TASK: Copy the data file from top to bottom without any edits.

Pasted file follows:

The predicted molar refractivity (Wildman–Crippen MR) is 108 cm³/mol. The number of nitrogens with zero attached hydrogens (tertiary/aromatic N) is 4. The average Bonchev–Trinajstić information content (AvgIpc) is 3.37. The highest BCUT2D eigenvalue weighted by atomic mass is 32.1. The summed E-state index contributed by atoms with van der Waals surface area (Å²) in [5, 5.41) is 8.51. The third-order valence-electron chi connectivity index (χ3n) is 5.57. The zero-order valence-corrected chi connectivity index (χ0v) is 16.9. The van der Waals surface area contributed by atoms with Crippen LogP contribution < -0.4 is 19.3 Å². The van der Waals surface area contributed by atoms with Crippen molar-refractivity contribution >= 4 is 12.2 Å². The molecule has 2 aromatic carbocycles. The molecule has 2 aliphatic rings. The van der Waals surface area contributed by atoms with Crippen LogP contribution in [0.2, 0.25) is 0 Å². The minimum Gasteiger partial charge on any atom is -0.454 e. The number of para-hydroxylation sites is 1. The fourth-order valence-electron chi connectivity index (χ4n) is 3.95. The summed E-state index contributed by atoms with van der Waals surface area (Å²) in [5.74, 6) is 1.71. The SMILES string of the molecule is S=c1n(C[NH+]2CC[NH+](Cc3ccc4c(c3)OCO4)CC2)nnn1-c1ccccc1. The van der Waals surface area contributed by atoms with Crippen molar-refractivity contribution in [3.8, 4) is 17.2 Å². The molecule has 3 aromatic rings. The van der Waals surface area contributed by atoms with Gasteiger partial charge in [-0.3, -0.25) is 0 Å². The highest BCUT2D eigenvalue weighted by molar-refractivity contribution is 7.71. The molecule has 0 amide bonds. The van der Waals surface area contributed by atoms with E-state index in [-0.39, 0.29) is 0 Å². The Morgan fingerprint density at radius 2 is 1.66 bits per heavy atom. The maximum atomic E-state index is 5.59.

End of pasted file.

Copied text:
The predicted molar refractivity (Wildman–Crippen MR) is 108 cm³/mol. The number of nitrogens with zero attached hydrogens (tertiary/aromatic N) is 4. The average Bonchev–Trinajstić information content (AvgIpc) is 3.37. The highest BCUT2D eigenvalue weighted by atomic mass is 32.1. The summed E-state index contributed by atoms with van der Waals surface area (Å²) in [5, 5.41) is 8.51. The third-order valence-electron chi connectivity index (χ3n) is 5.57. The zero-order valence-corrected chi connectivity index (χ0v) is 16.9. The van der Waals surface area contributed by atoms with Crippen LogP contribution < -0.4 is 19.3 Å². The van der Waals surface area contributed by atoms with Crippen molar-refractivity contribution >= 4 is 12.2 Å². The molecule has 2 aromatic carbocycles. The molecule has 2 aliphatic rings. The van der Waals surface area contributed by atoms with Crippen LogP contribution in [0.2, 0.25) is 0 Å². The minimum Gasteiger partial charge on any atom is -0.454 e. The number of para-hydroxylation sites is 1. The fourth-order valence-electron chi connectivity index (χ4n) is 3.95. The summed E-state index contributed by atoms with van der Waals surface area (Å²) in [5.74, 6) is 1.71. The SMILES string of the molecule is S=c1n(C[NH+]2CC[NH+](Cc3ccc4c(c3)OCO4)CC2)nnn1-c1ccccc1. The van der Waals surface area contributed by atoms with Crippen molar-refractivity contribution in [3.8, 4) is 17.2 Å². The molecule has 3 aromatic rings. The van der Waals surface area contributed by atoms with Gasteiger partial charge in [-0.3, -0.25) is 0 Å². The highest BCUT2D eigenvalue weighted by molar-refractivity contribution is 7.71. The molecule has 0 amide bonds. The van der Waals surface area contributed by atoms with E-state index in [-0.39, 0.29) is 0 Å². The Morgan fingerprint density at radius 2 is 1.66 bits per heavy atom. The maximum atomic E-state index is 5.59.